Frequency is the number of repetitions (cycles) completed in a specific time interval. In telecommunications, it refers to the rate of change of amplitude of an electrical, electromagnetic, or optical signal. When measured in cycles per second, we use the unit of Hertz (Hz) to describe frequency.
You get a good sense of what frequency is by considering acoustical energy, which is essentially waves of air pressure generated by something vibrating. To the human ear, the frequency of these waves of air pressure is interpreted as pitch. Two different guitar strings create different tones because the strings each vibrate with different frequencies. Imagine a guitar with six identical strings; the sound created from each would be identical . . . and hardly musical! So the strings are given different diameters and, more importantly, tightened to different tension levels so that, when they are plucked, they vibrate at different speeds. The speed of the vibration sets up corresponding waves of air pressure that impact your eardrum and are interpreted as different pitches or tones. The A directly above Middle C, for example, vibrates at exactly 440 Hz. Middle C itself, vibrates at approximately 262 Hz.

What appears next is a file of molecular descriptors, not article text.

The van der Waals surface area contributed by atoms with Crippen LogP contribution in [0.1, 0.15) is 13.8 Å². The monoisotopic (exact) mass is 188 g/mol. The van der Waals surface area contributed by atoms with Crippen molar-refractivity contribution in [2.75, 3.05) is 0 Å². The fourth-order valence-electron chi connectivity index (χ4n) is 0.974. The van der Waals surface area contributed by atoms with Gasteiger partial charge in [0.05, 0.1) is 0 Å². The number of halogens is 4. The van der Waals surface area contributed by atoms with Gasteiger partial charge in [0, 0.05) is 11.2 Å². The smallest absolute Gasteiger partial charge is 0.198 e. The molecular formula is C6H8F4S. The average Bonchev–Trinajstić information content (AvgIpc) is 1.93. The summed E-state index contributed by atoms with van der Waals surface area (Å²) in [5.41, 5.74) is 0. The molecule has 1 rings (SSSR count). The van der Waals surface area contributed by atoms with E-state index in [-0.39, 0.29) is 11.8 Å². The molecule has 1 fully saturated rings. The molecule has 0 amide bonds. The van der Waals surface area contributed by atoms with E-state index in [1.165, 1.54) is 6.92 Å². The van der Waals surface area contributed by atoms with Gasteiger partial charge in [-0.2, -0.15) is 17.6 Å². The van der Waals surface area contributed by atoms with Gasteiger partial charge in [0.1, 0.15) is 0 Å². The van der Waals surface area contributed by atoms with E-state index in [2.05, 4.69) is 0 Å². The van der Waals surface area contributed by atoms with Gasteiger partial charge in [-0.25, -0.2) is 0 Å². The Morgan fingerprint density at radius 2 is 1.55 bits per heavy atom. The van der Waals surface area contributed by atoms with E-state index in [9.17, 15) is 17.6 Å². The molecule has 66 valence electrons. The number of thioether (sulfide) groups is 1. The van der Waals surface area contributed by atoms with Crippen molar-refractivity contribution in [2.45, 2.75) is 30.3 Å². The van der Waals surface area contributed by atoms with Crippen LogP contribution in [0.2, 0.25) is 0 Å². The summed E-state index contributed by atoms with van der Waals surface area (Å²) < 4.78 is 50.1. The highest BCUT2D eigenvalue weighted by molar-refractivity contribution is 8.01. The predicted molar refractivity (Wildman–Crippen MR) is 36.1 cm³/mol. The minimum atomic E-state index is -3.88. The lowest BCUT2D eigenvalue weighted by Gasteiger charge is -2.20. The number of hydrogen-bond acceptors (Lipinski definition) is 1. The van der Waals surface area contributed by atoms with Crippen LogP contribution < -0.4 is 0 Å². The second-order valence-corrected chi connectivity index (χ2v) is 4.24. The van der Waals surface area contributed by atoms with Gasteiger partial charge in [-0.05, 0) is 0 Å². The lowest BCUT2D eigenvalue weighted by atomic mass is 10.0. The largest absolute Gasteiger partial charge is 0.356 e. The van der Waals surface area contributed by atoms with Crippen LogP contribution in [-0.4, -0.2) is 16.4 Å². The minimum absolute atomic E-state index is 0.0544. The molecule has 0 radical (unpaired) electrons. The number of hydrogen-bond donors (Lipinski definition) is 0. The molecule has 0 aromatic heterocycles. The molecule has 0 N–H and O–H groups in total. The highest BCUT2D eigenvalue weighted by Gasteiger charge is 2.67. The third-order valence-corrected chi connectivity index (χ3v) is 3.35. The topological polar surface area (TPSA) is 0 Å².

The middle graph on the visual shows a 1 Hz wave and a 2 Hz wave.
Many transmission systems use the frequency of a signal to convey information. For example, your FM (for frequency modulation) radio station is given a specific electromagnetic (wireless) passband and alters the frequency of the electromagnetic pulses in direct proportion to the amplitude of the sound to be conveyed. This is an analog signaling technique. In frequency shift keying (FSK), a carrier is established and the frequency of the carrier altered to convey digital information.
|<mp3>http://podcast.hill-vt.com/podsnacks/2007q4/freq-wave.mp3%7Cdownload</mp3> | Wavelength vs. Frequency|
|<mp3>http://podcast.hill-vt.com/podsnacks/2008q1/afp.mp3%7Cdownload</mp3> | Amplitude, Frequency, and Phase|